With women accounting for just 30 percent of local government representatives, there’s plenty of space for more. Nominations for the 2016 local body elections are open from 15 July until 12 August - so there’s still time to stand, or encourage a woman you know to do so. The elections themselves are on 8 October.
Six women currently involved in local government share what they’ve learned from their experiences.
Recognise your strengths
Bonita Bigham is a South Taranaki district councillor. She is currently serving her second term on Te Maruata, Local Government New Zealand’s national council of Maori elected members, which she chairs. She has previously served on marae committees, whanau trusts, iwi and hapu organisations, sports clubs and school boards of trustees.
"When I put my hand up, I think ‘can I contribute? What skills have I got that can make a difference to this organisation?’,” she says.
“Often people want to go in and change the world, but you need to approach these roles with a wider perspective. That’s why women are really good, we do things for the long haul, we think about the future.”
Stick to your guns
Porirua City councillor Bronwyn Kropp was just 19 when she first sought election in 2010, frustrated by the lack of young people on the council and the strategic direction it was taking.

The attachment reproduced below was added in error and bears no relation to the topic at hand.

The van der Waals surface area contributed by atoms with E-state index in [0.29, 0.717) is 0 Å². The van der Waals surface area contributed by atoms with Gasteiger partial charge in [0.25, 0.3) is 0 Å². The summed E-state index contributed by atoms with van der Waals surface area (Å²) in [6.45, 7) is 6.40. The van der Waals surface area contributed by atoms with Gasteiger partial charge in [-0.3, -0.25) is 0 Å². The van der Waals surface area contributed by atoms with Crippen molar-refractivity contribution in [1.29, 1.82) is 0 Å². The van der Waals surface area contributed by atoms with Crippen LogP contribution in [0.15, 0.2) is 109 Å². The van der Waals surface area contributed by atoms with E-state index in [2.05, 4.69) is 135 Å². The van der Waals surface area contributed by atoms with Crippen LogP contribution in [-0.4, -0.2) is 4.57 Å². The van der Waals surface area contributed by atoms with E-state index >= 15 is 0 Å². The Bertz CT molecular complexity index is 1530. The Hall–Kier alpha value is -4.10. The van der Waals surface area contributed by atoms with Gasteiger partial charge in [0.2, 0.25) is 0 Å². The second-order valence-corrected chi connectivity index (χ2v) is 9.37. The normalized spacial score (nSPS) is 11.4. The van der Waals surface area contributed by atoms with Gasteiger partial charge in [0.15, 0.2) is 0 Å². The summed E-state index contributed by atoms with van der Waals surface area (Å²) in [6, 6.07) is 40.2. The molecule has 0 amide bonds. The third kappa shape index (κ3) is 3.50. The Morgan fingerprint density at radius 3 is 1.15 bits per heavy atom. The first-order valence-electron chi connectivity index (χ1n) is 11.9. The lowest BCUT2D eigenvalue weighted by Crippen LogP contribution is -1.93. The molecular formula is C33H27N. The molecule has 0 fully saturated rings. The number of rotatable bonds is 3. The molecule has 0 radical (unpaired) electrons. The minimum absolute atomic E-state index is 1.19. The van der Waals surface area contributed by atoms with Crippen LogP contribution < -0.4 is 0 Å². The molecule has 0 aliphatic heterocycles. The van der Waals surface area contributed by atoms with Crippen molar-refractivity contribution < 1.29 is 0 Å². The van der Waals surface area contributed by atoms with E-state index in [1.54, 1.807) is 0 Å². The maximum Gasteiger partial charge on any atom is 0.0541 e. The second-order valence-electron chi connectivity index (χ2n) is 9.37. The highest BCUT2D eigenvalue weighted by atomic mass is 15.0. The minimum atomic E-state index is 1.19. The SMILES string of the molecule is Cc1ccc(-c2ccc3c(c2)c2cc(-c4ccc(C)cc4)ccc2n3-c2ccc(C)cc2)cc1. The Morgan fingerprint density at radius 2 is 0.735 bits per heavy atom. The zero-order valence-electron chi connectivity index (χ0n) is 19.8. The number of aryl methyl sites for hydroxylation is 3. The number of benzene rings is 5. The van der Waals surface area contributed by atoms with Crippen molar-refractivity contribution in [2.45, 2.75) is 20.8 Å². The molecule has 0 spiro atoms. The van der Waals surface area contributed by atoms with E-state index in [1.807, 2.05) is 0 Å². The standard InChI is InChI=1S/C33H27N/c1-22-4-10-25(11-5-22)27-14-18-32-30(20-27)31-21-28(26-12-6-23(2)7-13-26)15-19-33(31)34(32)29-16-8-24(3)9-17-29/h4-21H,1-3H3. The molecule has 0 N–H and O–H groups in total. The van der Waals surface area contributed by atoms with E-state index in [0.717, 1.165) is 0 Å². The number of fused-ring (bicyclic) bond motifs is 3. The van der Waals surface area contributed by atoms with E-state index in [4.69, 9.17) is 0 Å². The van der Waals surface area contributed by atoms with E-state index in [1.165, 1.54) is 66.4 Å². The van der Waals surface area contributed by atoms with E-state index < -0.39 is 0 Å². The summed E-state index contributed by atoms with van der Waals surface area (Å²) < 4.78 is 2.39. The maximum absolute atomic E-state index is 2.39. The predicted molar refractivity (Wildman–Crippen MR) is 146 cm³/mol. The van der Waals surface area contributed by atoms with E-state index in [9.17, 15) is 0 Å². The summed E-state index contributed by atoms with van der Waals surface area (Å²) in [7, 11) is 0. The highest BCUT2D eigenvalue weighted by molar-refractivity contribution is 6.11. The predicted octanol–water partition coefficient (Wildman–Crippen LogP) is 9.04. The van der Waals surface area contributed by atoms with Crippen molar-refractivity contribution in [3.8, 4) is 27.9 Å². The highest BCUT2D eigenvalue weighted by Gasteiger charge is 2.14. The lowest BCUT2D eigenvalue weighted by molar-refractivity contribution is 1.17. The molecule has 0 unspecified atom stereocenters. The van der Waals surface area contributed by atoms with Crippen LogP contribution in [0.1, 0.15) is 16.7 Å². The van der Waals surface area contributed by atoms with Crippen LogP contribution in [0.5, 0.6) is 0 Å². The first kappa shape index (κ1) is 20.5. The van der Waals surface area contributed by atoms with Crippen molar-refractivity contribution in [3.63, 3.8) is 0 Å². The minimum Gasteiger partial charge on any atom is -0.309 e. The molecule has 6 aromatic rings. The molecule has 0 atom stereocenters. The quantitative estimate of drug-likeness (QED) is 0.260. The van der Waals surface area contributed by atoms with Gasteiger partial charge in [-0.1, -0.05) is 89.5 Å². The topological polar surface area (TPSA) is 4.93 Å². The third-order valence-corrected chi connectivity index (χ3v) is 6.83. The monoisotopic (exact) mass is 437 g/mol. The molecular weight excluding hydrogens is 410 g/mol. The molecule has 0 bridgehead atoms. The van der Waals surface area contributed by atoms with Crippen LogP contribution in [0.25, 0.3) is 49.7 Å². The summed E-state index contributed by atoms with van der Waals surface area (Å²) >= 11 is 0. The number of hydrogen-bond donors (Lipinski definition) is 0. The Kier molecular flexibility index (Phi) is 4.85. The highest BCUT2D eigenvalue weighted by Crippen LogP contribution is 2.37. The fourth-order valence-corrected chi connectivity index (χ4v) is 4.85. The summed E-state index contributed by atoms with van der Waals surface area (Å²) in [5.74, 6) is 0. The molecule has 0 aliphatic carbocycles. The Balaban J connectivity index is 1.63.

She says the resistance she met with while campaigning prepared her for dealing with difficult people when on the council.
“People will criticise you no matter what, so just stick to your guns and keep smiling through it all.”
Don’t sit on the fence
Merepeka Raukawa-Tait, former head of the Women’s Refuge, is now on the Rotorua Lakes Council and the Lakes District Health Board.
“Citizens expect you to have an opinion and [to] be prepared to state it. No sitting on the fence,” she says.
“You must make the time to do your reading and obviously turn up to most, if not all, meetings. The face that is seen is the face that is remembered.”
Celia Wade-Brown spent nine years as a Wellington city councillor before being elected to the mayoralty in 2010.
“Be authentic, positive and connect with as wide a section of the public as possible,” she says
“Remember you can’t change what people say [about you], but you are in control of your reaction.”
Look after yourself
Steve Chadwick was elected mayor of Rotorua in 2013, after more than a decade in central government. She is the first woman to be the city’s mayor.
“Set your own systems in place to look after yourself once you are elected,” she says.
“Eat well and try to keep fit. Keep a sense of humour and value your dear friends!”
Remember why you’re there
Claire Barlow was the receptionist at Fairlie District Council when she stood for mayor in 2010. Her election - and subsequent re-election in 2013 - ruffled many feathers.
“There were times when I thought ’why am I doing this?’ and it was really hard, but my sense of responsibility to the community was always stronger than my own feelings,” she says.
“There’s a huge reward to doing this work. Even if people don’t respect you personally, they respect the position, then they get to know you and they do respect you. People invite you into their lives, their homes, their businesses, and it’s a privilege to be able to help.”
Click here to find out more about standing for election in 2016.